Alix’s betrothal to Nicholas signaled more changes in her life than just religion. The role of empress of Russia was a very public one. Until her betrothal, Alix had had a rather anonymous existence as a minor German princess. The duties of a tsarina were extensive. As it appeared that Alexander III would not live much longer, she had very little time to learn them. Alix and Nicholas spent the summer after their engagement in England, where she began to study the Russian language and religion. In the fall Nicholas returned to Russia and Alix to Darmstadt, with plans on joining him in the spring. But Alexander III’s failing health hurried her arrival to Russia. He died on 20 October, just ten days after her arrival. The next day, Alix officially converted to Orthodoxy, taking the name Alexandra Fedorovna. On 14 November, Nicholas and Alexandra wed and Alexandra became Empress of all the Russias.
Nicholas and Alexandra’s first official public appearance after becoming Emperor and Empress was a speech given by Nicholas at the Anchikov Palace on 17 January 1895. It was a disaster. The representative of the Tver nobility dropped the traditional offering of bread and salt, which was taken as an omen. The Tsar and Tsarina both received criticism. According to the statesman Vladimir Nikolaevich Lamsdorf, the tsar “made the most disturbing impression… They are also blaming the empress for holding herself as if she had swallowed a yardstick and for not bowing to the deputations.”
Alexandra’s new role as tsarina was poorly defined. Traditionally the tsarina became a leader in Petersburg society, attending parties, ballets, and operas and generally showing the wealth of the tsar. Alexandra failed in this area. Timing seems to have been a factor in this. The first year of their marriage was an official year of mourning. Therefore there were no balls or celebrations for a year. About a year after her marriage, Alexandra’s first daughter, Olga, was born. Following the example of her childhood, she took great interest in her daughter. She still had difficulty with the Russian language and she had never been fully comfortable in public situations. She therefore had little interest in the balls and public occasions that were just starting up again as the official mourning period ended. Her only real introduction to these occasions seems to have been her visits to Russia as a teenager, an experience far different from presiding over these balls as empress. Her first ball as empress came in the winter of 1896. This occasion terrified the young empress, who spoke little and left as early as was acceptable.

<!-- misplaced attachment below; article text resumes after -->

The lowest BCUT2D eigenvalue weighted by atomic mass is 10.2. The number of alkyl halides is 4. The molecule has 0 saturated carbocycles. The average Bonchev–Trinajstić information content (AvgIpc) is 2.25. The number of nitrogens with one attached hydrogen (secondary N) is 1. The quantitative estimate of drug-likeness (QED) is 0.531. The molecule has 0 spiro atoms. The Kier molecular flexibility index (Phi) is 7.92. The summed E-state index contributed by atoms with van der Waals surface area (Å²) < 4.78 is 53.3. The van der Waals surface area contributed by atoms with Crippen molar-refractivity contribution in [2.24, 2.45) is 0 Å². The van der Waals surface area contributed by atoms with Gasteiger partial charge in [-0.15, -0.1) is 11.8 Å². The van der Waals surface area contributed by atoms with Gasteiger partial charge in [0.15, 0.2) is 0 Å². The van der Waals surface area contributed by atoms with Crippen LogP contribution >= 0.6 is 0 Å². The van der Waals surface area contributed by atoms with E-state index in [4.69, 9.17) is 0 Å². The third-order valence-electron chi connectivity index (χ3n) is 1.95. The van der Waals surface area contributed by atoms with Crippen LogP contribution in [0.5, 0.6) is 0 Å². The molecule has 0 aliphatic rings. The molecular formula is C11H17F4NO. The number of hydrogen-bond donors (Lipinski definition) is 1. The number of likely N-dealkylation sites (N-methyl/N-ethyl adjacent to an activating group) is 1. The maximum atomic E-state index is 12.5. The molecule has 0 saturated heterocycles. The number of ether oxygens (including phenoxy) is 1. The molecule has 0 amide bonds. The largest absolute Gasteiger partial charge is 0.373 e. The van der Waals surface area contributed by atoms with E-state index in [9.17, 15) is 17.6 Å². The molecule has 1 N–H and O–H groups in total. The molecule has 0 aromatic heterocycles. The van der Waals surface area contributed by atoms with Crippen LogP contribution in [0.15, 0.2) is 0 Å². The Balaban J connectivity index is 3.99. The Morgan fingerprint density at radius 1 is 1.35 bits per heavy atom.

The most important duty of a tsarina, as with in any other monarchy, was to produce an heir to the throne. Alexandra bore four daughters Olga, Tatiana, Marie, and Anastasia before finally bearing a son, Alexei, in 1904. Alexandra’s desire to have a son was great, especially after Nicholas’s near fatal illness in 1900, when she was pregnant with Anastasia. The Russian laws of succession forbade a female from inheriting the throne, so, if Nicholas had died without a son, the crown would have fallen to his brother, Michael. It was for this reason that she first began to consult mystics and holy men. The first few she consulted failed her; one, Philippe of Lyon predicted that Anastasia would be a boy and another, Mitka the Fool, was simply unacceptable. She found success in a holy man, Serafim, who had died in 1833. In July of 1903, the imperial couple visited his monastery, where they spent three days in prayer. A year later, 30 July 1904, Alexei was born. Alexandra’s faith in holy men was confirmed.
All was not well with Alexei; he inherited hemophilia from his mother. The first sign of the disease occurred when Alexei hemorrhaged from the navel when he was six weeks old. This disease was a constant worry to Alexandra. It was kept secret from all but the closest family members and officials. This further isolated the imperial family from the people. They already lived at the relatively small Alexander Palace at Tsarskoe Selo, outside of Petersburg, which made them inaccessible to the public and caused many rumors. Alexei’s secret disease further fueled these rumors, with many speculations on the true nature of his illness. It was to help her son that Alexandra turned to the starets, Rasputin. Alexandra believed that he could help her son, and often he has appeared to alleviate the symptoms of the tsarevitch, but his reputation only worked to damage the imperial family. Rasputin was accused of drunkenness and of having numerous affairs. Also, he was believed to have direct control over Alexandra, and through her, over Nicholas. More than anything, he was envied for what appeared to be a rapid rise to power.